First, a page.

Bringin’ it Backwards: Interview with May Rio

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We had the pleasure of interviewing May Rio over Zoom video! 

NYC’s May Rio Sembera of Poppies released her debut album Easy Bammer via Dots Per Inch Music.

Produced by Tony or Tony and mastered by Sarah Register (Ariana Grande, Yaeji, The Shins), Easy Bammer is inspired in part by time spent touring with Poppies, as well as the year the world went into lockdown. On her debut solo album, May turns months of isolation into a curious & hyperreal reflection on memory of a time in New York City before stay-at-home-orders and lukewarm take-out—reflections on a time when staying at home & thinking felt like an unreasonable request of the cosmos. Easy Bammer gives its listener a chance to experience the warmth & quiet laughter of reflection; it does so in a time otherwise reserved for most as an endless cycle of waiting for new headlines.

Easy Bammer is inspired in part by May’s time touring with her band, Poppies. This time of transient couch-surfing is endemic to the DIY performer, the musician sentenced to serve as an advertisement for herself—to play the gracious guest, night after night, with free cheap beer and snacks-for-dinner-dining. This experience, described in the song “Party Jail,” is a groundhog’s day of early-20s hedonism where one must keep smiling through a hangover that inches towards delirium. But the kindness of these hosts and their patronage is not lost on May, either.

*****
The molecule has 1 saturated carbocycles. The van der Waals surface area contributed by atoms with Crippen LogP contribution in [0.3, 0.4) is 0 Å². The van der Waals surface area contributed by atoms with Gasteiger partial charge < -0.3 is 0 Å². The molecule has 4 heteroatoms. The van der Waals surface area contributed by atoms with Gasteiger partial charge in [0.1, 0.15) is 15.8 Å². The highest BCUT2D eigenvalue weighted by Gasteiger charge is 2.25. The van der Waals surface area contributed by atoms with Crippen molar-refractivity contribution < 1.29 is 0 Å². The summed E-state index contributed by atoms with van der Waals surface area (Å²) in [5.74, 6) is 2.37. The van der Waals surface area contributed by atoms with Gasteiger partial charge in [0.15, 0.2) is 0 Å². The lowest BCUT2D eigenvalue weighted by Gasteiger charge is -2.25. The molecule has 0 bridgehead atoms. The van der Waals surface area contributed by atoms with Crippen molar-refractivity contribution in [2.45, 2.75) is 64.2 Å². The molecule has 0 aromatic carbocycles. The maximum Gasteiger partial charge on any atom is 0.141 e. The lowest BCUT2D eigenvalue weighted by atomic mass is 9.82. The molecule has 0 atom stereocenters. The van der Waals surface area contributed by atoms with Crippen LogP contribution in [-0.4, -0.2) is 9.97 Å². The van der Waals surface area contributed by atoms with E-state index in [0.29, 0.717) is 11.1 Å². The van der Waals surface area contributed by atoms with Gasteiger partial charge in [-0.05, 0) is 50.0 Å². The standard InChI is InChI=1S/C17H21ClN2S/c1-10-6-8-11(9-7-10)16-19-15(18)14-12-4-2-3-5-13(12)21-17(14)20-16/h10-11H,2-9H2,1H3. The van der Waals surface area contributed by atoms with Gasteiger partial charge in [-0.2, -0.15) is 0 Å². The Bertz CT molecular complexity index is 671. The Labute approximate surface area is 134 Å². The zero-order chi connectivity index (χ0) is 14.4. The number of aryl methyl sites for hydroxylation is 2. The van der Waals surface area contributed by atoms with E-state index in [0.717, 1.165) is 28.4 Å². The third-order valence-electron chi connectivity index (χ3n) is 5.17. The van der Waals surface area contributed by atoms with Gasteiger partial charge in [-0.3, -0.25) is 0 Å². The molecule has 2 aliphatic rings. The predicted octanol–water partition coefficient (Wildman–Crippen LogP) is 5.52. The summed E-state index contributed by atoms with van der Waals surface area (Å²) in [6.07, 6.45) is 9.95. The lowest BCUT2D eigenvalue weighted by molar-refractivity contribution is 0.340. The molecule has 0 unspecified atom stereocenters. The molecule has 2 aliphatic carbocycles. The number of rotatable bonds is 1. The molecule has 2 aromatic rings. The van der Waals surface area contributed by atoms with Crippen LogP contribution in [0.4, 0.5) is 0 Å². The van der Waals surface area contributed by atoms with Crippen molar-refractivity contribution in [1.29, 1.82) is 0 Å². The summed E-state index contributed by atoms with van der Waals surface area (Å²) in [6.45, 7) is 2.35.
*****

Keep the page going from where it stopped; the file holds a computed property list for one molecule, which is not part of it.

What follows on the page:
Such a life on the basement show circuit was already a distant memory by the time work began on the recordings that became Easy Bammer. The airborne menace known as COVID-19 would not only interrupt, but come to define the making of the project. With live shows no longer an option, these songs were developed alone in ad hoc home studios instead.This process made the idea of an actual party jail more appealing than it was initially meant to be, but such a taunting positivity is always the lair of the devil in the detail. This almost-seesaw feeling of “it sounds so fun” and “I’m getting tired” makes the unique and curious oddness of Easy Bammer a testament to feeling two ways at once and being okay with it.

It is May Rio’s personality and deftness that ultimately shine and make her solo debut the unexpected journey that it is. It is intelligent like a riddle and catchy like an over-saturated cartoon. May says, “Same as a lot of people, I felt my world get a lot smaller when the pandemic hit. I’d spent hardly any time at home before, and now this cozy place of refuge—- my bedroom — had been transformed into a cozy cell. I think in the album, I’m acting out a lot that I wouldn’t be able to do in real life. I know, for instance, I probably shouldn’t (or can’t) act on this impulse, or say this to so-and-so… but I can wrap it up in these lyrics and box it in with this melody….These songs became a pillow for me to scream, or sob, into. And sometimes I’m laughing.”

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